Suppose the tables were turned. Suppose it were we who were the recipients, rather than the senders, of such a message. The message contains a series of marks which we take to be written in an attempt to establish communication by the senders instructing us in the rudiments of arithmetic and physics. The trouble is that there is no single way, or even just a few ways, to axiomatize either arithmetic or Newtonian physics. Any number of different ways exist to axiomatize arithmetic, some doubtless containing concepts we have never even imagined, {page 85} perhaps even concepts which we are incapable of having.7 Similarly for Newtonian physics. Must one have a concept of mass, for example, to do Newtonian mechanics? We might at first think so, since that is the way it was taught to most of us. We have been taught that there were, at its outset, three 'fundamental' concepts of Newtonian mechanics: mass, length, and time. (A fourth, electric charge, was added in the nineteenth century.) But it is far from clear that there is anything sacrosanct, privileged, necessary, or inevitable about this particular starting point. Some physicists in the nineteenth century 'revised' the conceptual basis of Newtonian mechanics and 'defined' mass itself in terms of length alone (the French system), and others in terms of length together with time (the astronomical system).8 The more important point is that it is by no means obvious that we would recognize an alien's version of 'Newtonian mechanics'. It is entirely conceivable that aliens should have hit upon a radically different manner of calculating the acceleration of falling bodies, of calculating the path of projectiles, of calculating the orbits of planets, etc., without using our concepts of mass, length, and time, indeed without using any, or very many, concepts we ourselves use.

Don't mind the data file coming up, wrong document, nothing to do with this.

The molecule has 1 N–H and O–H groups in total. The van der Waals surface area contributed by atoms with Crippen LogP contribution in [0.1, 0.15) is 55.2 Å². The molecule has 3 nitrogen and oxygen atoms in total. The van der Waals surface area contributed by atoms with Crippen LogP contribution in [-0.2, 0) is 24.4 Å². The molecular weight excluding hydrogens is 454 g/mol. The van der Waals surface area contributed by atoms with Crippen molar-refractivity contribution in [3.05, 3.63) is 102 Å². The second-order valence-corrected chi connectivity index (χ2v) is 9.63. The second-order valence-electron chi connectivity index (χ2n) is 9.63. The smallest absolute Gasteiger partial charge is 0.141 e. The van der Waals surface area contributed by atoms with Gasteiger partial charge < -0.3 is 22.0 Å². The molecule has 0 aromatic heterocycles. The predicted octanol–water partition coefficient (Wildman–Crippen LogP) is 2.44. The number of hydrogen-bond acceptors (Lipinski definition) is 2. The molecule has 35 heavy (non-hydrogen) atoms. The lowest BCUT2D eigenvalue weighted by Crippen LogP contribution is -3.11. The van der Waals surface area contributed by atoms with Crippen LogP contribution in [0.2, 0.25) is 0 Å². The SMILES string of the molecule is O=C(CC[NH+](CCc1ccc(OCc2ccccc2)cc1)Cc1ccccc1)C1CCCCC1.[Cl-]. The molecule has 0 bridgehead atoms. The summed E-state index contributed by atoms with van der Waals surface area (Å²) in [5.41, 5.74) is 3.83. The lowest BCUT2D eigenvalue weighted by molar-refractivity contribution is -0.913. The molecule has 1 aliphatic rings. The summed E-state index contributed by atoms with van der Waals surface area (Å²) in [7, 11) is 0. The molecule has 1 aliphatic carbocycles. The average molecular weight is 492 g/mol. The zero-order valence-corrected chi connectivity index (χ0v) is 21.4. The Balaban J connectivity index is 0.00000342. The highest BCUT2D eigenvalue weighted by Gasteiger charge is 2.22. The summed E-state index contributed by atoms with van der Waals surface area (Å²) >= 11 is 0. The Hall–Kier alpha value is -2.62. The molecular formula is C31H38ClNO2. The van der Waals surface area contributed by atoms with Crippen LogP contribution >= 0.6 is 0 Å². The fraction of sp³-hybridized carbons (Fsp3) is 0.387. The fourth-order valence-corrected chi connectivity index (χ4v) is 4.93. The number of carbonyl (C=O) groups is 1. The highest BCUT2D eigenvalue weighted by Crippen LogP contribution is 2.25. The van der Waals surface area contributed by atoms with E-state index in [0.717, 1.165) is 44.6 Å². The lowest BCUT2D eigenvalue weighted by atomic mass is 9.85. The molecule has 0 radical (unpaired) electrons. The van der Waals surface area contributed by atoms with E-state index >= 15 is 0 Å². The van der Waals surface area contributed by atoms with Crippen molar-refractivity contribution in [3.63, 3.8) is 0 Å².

7. Again, see Thomas Nagel [140].

8. James Maxwell (1831-79) introduces the topic by writing: "We shall call the unit of length [L]. ... We shall call the concrete unit of time [T]. ... We shall denote the concrete unit of mass by the symbol [M] in treating of the dimensions of other units. The unit of mass will be taken as one of the three fundamental units" ([132], 3-4). But then he immediately proceeds to explain that it is not necessary to take mass as fundamental: "When, as in the French system, a particular substance, water, is taken as a standard of density, then the unit of mass is no longer independent, but varies as the unit of volume, or as [L3]. If, as in the astronomical system, the unit of mass is defined with respect to its attractive power, the dimensions of [M] are [L3T –2]" ([132], 4). See also Lord Kelvin (William Thomson 1824-1907) [109].

     Their mathematics, too, may be unrecognizable. In the 1920s, two versions of quantum mechanics appeared: Schrödinger's wave mechanics and Heisenberg's matrix mechanics. These theories were each possible only because mathematicians had in previous generations invented algebras for dealing with wave equations and with matrices. But it is entirely possible that advanced civilizations on different planets might not invent both algebras: one might invent only an {page 86} algebra for wave equations, the other only a matrix algebra. Were they to try to communicate their respective physics, one to the other, they would meet with incomprehension: the receiving civilization would not understand the mathematics, or even for that matter understand that it was mathematics which was being transmitted. (Remember, the plan in SETI is to send mathematical and physical information before the communicating parties attempt to establish conversation through natural language.) Among our own intellectual accomplishments, we happen to find an actual example of two different algebras. Their very existence, however, points up the possibility of radically different ways of doing mathematics, and suggests (although does not of course prove) that there may be other ways, even countless other ways, of doing mathematics, ways which we have not even begun to imagine, which are at least as different as are wave mechanics and matrix mechanics.